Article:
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The Female Persuasion | Study Guide

Meg Wolitzer

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Course Hero. "The Female Persuasion Study Guide." Course Hero. 1 Dec. 2019. Web. 3 Feb. 2023. <https://www.coursehero.com/lit/The-Female-Persuasion/>.

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Course Hero. "The Female Persuasion Study Guide." December 1, 2019. Accessed February 3, 2023. https://www.coursehero.com/lit/The-Female-Persuasion/.

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The Female Persuasion | Themes

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The Power Struggle

Various power struggles are presented in the text, and they are both won and lost at different points in the narration. Regardless of the character the power struggle centers on how power is defined and how a person struggles with it, gets it, keeps it, and loses it. By changing the point of view, Meg Wolitzer presents the various components of power more easily. The most prominent power struggle is around gender; specifically, the struggle for women to gain societal and political power as well as keep it. Since feminism is a major component of the text this comes as no surprise, but the struggle to keep gender power separate from stereotypical gender roles is perhaps less expected. Cory starts out as the strong male figure in Greer's life, but after his tragedy he takes on a traditionally female role in the family. Greer does not understand this, and he loses power in her eyes. It is ironic in a situational sense because this is the very thing feminism should be praising: the idea that women's power and status do not come from gender or what role women fill but from within. Then there is the power associated with sexuality. The power within sexual relationships shifts multiple times in Cory's life and then becomes a component in Zee's character development. Sex is used to show how people cope when their power is questioned and how it can give them a feeling of power while also making them feel powerless or out of control. The sexual power struggle feeds into the power struggle that exists within relationships that are familial, friendly, or romantic.

The Role of Female Mentorship

The role of female mentorship in the development of strong, confident women is central to the plot. The most prominent example is Faith's mentorship of Greer. This mentorship is mirrored in Faith's own process of being mentored early in her life and later when Greer becomes a type of mentor to her daughter's babysitter, Kay Chung. Greer's seeking out of Faith as a mentor illustrates the longing women have for relationships. However, mentorship is presented as not just an idolized working relationship like that between Greer and Faith but also a way of living and interacting as a woman. In Faith's first speech she defines sisterhood and sets it up as the idea of working together for the growth and benefit of one another. Here, a mentor is portrayed as a person who encourages people to make their world dynamic and gives them permission to be themselves. However, the dark side of mentorship, sisterhood, and friendship is communicated through damaged and severed relationships between Greer and Faith, Greer and her mother, and Greer and Zee. Zee is Greer's first unofficial mentor and shepherds her into the world of feminism. In addition, Faith has been an unofficial mentor for women over the years as evidenced by the box of gifts she goes through near the end of the book. Greer's relationship with her mother, Laurel, also provides an interesting view of the mother-daughter mentor relationship and its unique dynamics. Initially Greer does not see her mother as a mentor, only a hindrance, but as Greer's life progresses she realizes how her mother has contributed to her development. It is subconscious at first because she does not know why she turns to her mother when she quits her job, but by the time she leaves home again she has a new appreciation for her mother. The interaction and development of the mother-daughter relationship illustrates the mentors women have in life that go unnoticed.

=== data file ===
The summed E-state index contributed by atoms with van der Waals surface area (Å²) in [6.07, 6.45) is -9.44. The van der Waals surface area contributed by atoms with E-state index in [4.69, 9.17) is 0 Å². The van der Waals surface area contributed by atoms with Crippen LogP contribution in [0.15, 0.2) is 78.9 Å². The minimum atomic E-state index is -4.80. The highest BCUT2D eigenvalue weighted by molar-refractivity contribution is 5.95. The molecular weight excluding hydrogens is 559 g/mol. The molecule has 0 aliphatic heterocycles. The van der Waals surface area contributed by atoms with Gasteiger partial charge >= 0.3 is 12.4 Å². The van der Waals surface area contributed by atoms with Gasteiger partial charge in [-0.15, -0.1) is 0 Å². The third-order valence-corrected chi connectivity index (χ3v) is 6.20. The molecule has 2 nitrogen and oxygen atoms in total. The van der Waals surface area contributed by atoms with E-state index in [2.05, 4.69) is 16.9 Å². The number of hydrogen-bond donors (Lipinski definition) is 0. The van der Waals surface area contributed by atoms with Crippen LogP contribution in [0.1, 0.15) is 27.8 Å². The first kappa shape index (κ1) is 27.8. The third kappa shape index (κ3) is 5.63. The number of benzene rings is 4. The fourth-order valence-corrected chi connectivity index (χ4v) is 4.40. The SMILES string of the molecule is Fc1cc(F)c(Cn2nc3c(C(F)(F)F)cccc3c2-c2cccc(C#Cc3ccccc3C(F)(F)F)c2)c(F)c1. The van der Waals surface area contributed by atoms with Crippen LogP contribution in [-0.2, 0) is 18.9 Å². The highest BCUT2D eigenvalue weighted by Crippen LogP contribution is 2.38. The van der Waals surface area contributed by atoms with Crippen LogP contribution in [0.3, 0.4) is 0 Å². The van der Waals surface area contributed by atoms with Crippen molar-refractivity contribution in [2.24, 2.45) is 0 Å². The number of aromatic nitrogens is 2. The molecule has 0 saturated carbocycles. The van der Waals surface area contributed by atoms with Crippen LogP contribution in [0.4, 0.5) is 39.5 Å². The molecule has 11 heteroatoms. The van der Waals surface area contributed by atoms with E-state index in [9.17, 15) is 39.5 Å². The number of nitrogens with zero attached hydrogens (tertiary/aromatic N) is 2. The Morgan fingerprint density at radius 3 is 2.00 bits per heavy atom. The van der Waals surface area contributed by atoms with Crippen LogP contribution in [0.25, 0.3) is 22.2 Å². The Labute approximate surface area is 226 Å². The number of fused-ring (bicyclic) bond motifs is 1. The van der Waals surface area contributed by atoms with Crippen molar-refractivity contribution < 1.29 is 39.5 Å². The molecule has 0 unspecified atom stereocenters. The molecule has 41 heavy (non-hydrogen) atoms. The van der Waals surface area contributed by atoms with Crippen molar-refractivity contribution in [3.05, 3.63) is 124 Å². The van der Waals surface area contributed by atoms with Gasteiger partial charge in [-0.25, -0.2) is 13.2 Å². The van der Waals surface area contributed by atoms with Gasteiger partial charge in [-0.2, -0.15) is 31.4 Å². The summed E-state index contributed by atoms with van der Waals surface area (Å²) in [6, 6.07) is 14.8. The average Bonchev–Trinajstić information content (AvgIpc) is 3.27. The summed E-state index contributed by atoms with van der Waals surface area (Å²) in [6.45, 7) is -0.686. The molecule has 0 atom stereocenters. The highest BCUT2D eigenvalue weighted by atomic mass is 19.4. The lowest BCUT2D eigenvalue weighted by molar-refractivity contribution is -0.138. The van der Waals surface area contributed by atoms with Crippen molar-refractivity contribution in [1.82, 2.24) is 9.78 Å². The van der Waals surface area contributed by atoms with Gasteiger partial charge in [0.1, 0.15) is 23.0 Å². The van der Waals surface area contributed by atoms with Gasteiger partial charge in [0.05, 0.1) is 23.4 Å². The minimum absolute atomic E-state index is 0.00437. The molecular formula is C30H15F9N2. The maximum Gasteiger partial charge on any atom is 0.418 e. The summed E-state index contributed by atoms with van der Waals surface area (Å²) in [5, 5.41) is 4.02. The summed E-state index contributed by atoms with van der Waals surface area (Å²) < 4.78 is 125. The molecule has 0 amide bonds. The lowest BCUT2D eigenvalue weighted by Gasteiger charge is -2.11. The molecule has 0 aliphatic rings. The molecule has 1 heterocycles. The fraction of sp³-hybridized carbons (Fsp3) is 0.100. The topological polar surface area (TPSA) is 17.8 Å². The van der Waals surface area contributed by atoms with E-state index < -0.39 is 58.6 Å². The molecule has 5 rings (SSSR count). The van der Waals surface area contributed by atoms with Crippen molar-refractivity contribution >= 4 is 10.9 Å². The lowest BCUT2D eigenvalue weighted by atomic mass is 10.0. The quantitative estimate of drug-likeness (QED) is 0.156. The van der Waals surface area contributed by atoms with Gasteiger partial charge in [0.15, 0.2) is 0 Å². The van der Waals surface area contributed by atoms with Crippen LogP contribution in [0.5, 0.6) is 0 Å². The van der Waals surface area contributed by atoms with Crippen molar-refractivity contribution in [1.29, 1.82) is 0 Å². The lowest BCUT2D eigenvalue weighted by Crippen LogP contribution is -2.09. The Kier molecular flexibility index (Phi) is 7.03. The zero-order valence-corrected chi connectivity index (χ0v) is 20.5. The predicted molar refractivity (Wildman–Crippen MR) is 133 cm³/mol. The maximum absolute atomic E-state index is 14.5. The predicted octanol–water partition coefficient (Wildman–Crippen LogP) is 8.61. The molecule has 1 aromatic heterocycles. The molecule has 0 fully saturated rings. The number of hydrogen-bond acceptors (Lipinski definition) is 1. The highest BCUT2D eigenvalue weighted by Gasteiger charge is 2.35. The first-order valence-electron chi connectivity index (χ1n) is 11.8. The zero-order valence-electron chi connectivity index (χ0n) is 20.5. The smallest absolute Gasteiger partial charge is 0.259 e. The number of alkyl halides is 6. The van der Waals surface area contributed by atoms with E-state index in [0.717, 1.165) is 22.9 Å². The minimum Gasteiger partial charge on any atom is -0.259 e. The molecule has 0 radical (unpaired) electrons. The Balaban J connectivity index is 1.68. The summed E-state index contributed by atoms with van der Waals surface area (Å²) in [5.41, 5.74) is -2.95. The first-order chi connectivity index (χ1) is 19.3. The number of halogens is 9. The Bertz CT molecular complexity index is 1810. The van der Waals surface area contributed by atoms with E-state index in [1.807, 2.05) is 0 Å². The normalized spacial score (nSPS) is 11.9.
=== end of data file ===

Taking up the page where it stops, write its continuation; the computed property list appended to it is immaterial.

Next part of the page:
The Cyclical Nature of Life

At its core the novel is a Bildungsroman, or a novel that focuses on the psychological and moral growth of the protagonist from childhood through to adulthood. The character's change is essential to the understanding and meaning of the novel. In The Female Persuasion, Wolitzer adapts the Bildungsroman, which traditionally focuses on a single character's growth and development, to include multiple characters. As such, the timeline of the book and subsequent chapters are nonlinear and tend to recycle events from a different perspective. For example, when one chapter covers a weekend from one character's perspective, the next one covers that same weekend from another perspective.

Despite the shift in narration the majority of the novel focuses on Greer and her evolution from college to adulthood. The cyclical nature and evolution of life is also illustrated in the circular narrative choice and helps develop the idea that eventually everything is replaced. For Greer, Ryland replaces Yale, she replaces her mentor Faith Frank, and eventually her daughter's babysitter will replace her. Meanwhile, Cory replaces his mother, his brother, and eventually his father. Each portion of the cycle eventually yields its strength to the next in the same way each book part gains its title from something mentioned in the previous one. For example, the song "The Strong Ones," which is the namesake of Part 1, is mentioned in the last chapter of Part 4 as a wraparound reference.

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